Sometimes it takes a public disgrace to distract people from personal humiliation. It takes something more scandalous than the sin itself to draw attention away from gossip-worthy, life-altering sins.
The story of The Prodigal Son is this kind of story. It’s a story of gossip-worthy, life-altering, end-up-in-a-pig-sty kind of sins. The title comes from the recklessness of the younger son’s sins, but it could easily be given an alternate title of The Prodigal Father. The story is filled with foolish decisions of a loving Father. From the inheritance to the forgiveness to the party to even more forgiveness, the love of the Father is hard to imagine.
@@The unconditional, single-handed love of a God that forgives with no-strings-attached is always hard to imagine.@@
When the Father Puts Dignity Aside
When the Father’s son finally comes to his senses, the Father without hesitation allowed himself to be disgraced for the benefit of his son. The son had his speech prepped and ready to go, but his dad didn’t let him get the words out. He was going to ask for nothing more than to be a servant, but he didn’t get a chance. While the son walked back rehearsing his speech, the Father saw him first.
The text tells us, “While he was still a long way off, his father saw him and was filled with compassion for him; he ran to his son, threw his arms around him and kissed him.”
How long was the Father waiting on the patio and staring off into the distance?
Was this a daily routine? Was this going on for weeks? Months?
And what happened next was unheard of - the dad ran out to his son.
In Jesus’ culture, Father’s didn’t run. Kids ran. Maybe the women would run. But the men were too dignified for that kind of behavior. If the Father ran out, he’d have to hike up his robe, show the skin of his legs and do what no dignified man would do.
But that’s exactly what he did.
He didn’t care what it cost him. The disgrace was worth it. Before the neighbors even had a chance to start talking about what son did wrong or the nerve he had to show back up in this town, the Father distracted them with his undignified bare legs.
I don’t know what sins make you want to hang your head in shame, but what I do know is this: @@Jesus loves to distract people from your sin with his love.@@ Jesus loves to give up his dignity for the sake of yours.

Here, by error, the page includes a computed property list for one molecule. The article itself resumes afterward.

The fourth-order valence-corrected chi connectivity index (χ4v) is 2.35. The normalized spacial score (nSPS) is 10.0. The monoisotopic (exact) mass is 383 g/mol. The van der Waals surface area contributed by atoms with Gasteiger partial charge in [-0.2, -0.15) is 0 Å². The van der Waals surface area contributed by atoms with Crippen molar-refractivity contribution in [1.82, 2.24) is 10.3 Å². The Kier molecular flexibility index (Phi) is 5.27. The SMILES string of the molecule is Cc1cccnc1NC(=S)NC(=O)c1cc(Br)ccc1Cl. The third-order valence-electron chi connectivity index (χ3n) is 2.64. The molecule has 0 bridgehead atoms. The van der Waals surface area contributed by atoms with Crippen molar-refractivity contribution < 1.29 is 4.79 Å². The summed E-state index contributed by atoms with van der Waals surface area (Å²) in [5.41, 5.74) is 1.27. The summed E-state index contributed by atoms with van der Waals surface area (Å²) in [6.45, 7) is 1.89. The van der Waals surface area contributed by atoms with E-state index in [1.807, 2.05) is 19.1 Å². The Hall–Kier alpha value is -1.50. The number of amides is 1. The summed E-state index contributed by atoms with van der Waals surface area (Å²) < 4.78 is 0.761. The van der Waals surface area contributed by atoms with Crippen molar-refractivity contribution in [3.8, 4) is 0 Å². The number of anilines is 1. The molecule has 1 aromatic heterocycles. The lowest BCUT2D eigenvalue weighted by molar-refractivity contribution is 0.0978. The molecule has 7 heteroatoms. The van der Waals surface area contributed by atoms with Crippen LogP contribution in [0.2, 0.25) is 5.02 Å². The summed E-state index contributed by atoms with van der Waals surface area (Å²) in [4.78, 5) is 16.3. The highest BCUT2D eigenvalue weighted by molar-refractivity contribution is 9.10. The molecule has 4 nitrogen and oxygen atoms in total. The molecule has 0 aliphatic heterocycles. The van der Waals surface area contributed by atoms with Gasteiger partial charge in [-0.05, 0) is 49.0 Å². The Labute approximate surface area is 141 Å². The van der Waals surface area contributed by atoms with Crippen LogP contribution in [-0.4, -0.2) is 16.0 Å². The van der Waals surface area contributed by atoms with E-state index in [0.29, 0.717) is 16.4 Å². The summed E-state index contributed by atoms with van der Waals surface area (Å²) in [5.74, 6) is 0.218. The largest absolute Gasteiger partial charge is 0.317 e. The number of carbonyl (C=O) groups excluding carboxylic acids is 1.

And then there’s the party.
Imagine what people were thinking when they got invited to the welcome home party. We know how the older brother reacted, he excused himself from the party. But what about the community? But the Father didn’t care. The celebration of a returned prodigal was more important than the feelings of a hundred who were possibly offended.
Customarily, the son would be despised and cut off from the community, but the Father brought him in and celebrated. There wasn’t a gift or a speech required.
And then the father left the party.
In Jesus’ culture, not only did the party not make sense, but the Father was even more disgraced when he chose to leave the party for the other son. To throw a party and not have one of your kids there would have been embarrassing. The father shouldn’t have to plead or beg, but that’s exactly what he did.
He ignored the damage that leaving the party might cause his own reputation, and he risked it for the possibility that his son might come back in. The disgrace was worth it in order for him to remind his son, “Everything I have is yours.”
The Father’s disgrace frees us the shame and self-righteousness that keep us from the party. The Father puts dignity in the backseat in order to cover over our shame. And the Father allows himself to be disgraced to confront our self-righteousness by reminding us what is already ours.
He counts the cost and ignores the foolishness of the deal. @@The cross is the spectacle that robs sin and shame of it’s power over us.@@ In that bloody spectacle, the eyes come off of us and our failure, and we can finally feel the embrace of our Father.
Welcome home. Welcome to the party.